In the MC position, some improvement is needed, because of the magnetic shield structure; it produced some S/N ratio degradation, which corresponds to 10dB or so. The measured noise level was approximately 3x worse than at MM input. However, at the regular listening volume position on my system, which is about the mid-position of the volume (corresponding to 12 o’clock position), the noise was negligibly small (Table 1).
What was most noticeable when listening to this amp was the perfect silence even at maximum volume before starting the CD or LP players. Furthermore, no crosstalk was observed at all.
This seemed very natural to me. I have tested several LPs, classical music, jazz, R&B, Japanese POPs, Japanese Enka, and so on. The sound of those was re ally natural and exhibited no stress and strong enhancement at all. As compared to a few CDs, which are identical to LP records, both showed the same presence as well.
It surprised me that Wolfson’s electronic volume chip produced an excellent presentation of CD music. I found this electronic volume chip with an external op amp produced a new era of the sound as compared to the valve line amp. Also, I could customize the sound by altering the external op amp with other favorites, such as the 0PA627.
Listening Test with the Valve Line Amp
I recently had a chance to test this with the valve line amplifier using a 12AX7 valve with 18dB NFB between its plate and a grid terminal. This valve was sorted out of over 20 tubes designed and built by a friend of mine.
The result was no significant sound difference; it was difficult to describe the difference. Somehow, because he loves the valve amplifier, he believed the sound of my amplifier gave a sort of solidness as compared to his 12AX7 line amp.
1) Audio Analyzer HP-8903B
2)Audio Generator Kenwood AG-204D
3) Audio Generator HP-3311
4) Attenuator HP-3467A
5) Digital Multimeter Fluke 177
6) Oscilloscope HP-54600B
Edward 1. Dell, Jr., (Music Inside the Brain, p. 6) is owner and publisher of Audio Amateur, Inc., publishers of audioXpress, Voice Coil, and Multi Met Manufacturer magazines.
Satoru Kobayashi “IC Preamp with Electronic Level and Selector,” p. 8), from Tokyo, Japan, has been interested in audio and ham radio since he was in his teens. After majoring in EE in Tokyo, he joined the semiconductor industry, designing DRAM chips for a living, although he now works in the technical and marketing area of semiconductor packaging industry. He periodically writes on the subject of audio for a few different magazines.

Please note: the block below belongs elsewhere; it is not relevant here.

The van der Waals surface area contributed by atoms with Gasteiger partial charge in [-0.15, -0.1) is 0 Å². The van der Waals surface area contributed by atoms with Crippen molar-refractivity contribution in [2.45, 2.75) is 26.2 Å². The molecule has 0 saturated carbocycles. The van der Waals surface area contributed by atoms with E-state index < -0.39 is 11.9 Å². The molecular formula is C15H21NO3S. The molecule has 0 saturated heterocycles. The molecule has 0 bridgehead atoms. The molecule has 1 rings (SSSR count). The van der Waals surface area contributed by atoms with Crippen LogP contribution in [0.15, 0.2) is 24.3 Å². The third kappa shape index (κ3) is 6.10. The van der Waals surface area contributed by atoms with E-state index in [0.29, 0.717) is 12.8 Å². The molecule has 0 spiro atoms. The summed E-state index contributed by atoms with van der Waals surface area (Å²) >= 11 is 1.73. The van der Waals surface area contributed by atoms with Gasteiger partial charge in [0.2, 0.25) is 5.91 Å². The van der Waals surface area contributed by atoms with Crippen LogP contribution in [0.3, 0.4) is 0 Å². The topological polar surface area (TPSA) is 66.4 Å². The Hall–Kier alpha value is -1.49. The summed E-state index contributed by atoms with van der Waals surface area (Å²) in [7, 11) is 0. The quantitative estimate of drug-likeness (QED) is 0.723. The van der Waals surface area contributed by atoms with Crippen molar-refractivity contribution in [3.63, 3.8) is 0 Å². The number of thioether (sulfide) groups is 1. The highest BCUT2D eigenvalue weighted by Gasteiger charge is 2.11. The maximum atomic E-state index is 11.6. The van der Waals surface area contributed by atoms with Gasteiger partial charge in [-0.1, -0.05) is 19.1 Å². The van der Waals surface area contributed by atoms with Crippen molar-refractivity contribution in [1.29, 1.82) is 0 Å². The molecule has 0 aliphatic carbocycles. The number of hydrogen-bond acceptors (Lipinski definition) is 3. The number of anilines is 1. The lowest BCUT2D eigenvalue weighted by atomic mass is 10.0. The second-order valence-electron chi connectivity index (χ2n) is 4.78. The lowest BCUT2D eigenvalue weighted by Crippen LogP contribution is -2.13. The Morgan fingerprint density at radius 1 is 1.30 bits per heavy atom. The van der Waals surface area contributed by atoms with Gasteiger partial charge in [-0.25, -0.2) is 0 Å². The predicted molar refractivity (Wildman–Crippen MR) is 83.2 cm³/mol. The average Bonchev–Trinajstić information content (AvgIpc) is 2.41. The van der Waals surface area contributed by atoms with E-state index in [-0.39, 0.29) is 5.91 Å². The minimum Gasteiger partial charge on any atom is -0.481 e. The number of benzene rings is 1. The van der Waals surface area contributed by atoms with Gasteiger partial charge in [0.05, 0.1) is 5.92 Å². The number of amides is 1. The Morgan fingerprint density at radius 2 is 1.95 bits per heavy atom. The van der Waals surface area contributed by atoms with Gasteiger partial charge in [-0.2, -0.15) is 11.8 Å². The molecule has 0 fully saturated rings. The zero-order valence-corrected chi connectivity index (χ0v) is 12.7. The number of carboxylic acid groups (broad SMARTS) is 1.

Paul J. Stamler (“Adaptable Power for Tube Amps,” p. 20) is a recording engineer/producer, musician, and technical writer: he also hosts a radio program, “No Time to Tarry Here,” featuring traditional folk music and related stuff. He has delighted in 78’s since he was a boy, whet they were still being made.
Jack Walton (“High End 120W MOSFET IC Driven Amp,” p. 30) is an investment consultant and entrepreneur in Short Hills, NJ. His educational background is n chemistry, physics, and finance. He has had a lifelong interest in electronics, ham radio, photography, and the arts.
Matthias Brennwald (“MATAA: A Free Computer Audio Analysis System,” p. 36) lives in Switzerland.
David J. Weinberg (Review, HIFICRITIC, p. 48) is an engineering consultant end technical journalist on audio, video, and film technology. He provides audio and home theater engineering consultation and professional on- location digital audio recording services to companies, redo stations, and individuals, He brings to his work an MSEE, a First Class Radiotelephone license, and over 40 years of continued study and active involvement in the audio, video, and computer industries. He is Vice Chairman of the Audio Engineering Society’s DC section, a manager in the Society of Motion Picture and Television Engineers’ DC section, and membership officer of the Boston Audio Society (www.BostonAudioSociety.org),
[the discussion above is adapted from an article outlined in audioXpress Jul. 2007]